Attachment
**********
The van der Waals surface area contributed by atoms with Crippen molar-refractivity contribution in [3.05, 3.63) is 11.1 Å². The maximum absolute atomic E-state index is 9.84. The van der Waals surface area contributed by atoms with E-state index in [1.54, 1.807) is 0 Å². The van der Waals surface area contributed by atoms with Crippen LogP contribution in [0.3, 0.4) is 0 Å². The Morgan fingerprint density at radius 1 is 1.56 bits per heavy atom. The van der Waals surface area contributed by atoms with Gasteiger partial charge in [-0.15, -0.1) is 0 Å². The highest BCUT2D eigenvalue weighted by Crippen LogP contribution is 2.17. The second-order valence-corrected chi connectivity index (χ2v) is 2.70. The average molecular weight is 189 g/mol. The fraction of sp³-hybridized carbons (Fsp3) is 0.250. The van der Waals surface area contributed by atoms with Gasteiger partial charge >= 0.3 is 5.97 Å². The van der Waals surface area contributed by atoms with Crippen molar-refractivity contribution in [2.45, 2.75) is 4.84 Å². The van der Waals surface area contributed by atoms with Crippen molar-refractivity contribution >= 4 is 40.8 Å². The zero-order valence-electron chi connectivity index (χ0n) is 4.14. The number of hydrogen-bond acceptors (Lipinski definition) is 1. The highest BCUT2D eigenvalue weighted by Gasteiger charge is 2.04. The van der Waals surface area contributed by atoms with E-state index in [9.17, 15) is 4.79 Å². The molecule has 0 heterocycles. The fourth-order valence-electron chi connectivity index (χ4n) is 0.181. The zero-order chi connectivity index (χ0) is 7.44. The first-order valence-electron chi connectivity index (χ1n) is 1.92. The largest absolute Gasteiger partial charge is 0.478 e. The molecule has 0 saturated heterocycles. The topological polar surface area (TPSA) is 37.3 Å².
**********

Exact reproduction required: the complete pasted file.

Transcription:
The van der Waals surface area contributed by atoms with Crippen molar-refractivity contribution in [3.05, 3.63) is 11.1 Å². The maximum absolute atomic E-state index is 9.84. The van der Waals surface area contributed by atoms with E-state index in [1.54, 1.807) is 0 Å². The van der Waals surface area contributed by atoms with Crippen LogP contribution in [0.3, 0.4) is 0 Å². The Morgan fingerprint density at radius 1 is 1.56 bits per heavy atom. The van der Waals surface area contributed by atoms with Gasteiger partial charge in [-0.15, -0.1) is 0 Å². The highest BCUT2D eigenvalue weighted by Crippen LogP contribution is 2.17. The second-order valence-corrected chi connectivity index (χ2v) is 2.70. The average molecular weight is 189 g/mol. The fraction of sp³-hybridized carbons (Fsp3) is 0.250. The van der Waals surface area contributed by atoms with Gasteiger partial charge >= 0.3 is 5.97 Å². The van der Waals surface area contributed by atoms with Crippen molar-refractivity contribution in [2.45, 2.75) is 4.84 Å². The van der Waals surface area contributed by atoms with Crippen molar-refractivity contribution >= 4 is 40.8 Å². The zero-order valence-electron chi connectivity index (χ0n) is 4.14. The number of hydrogen-bond acceptors (Lipinski definition) is 1. The highest BCUT2D eigenvalue weighted by Gasteiger charge is 2.04. The van der Waals surface area contributed by atoms with E-state index in [9.17, 15) is 4.79 Å². The molecule has 0 heterocycles. The fourth-order valence-electron chi connectivity index (χ4n) is 0.181. The zero-order chi connectivity index (χ0) is 7.44. The first-order valence-electron chi connectivity index (χ1n) is 1.92. The largest absolute Gasteiger partial charge is 0.478 e. The molecule has 0 saturated heterocycles. The topological polar surface area (TPSA) is 37.3 Å².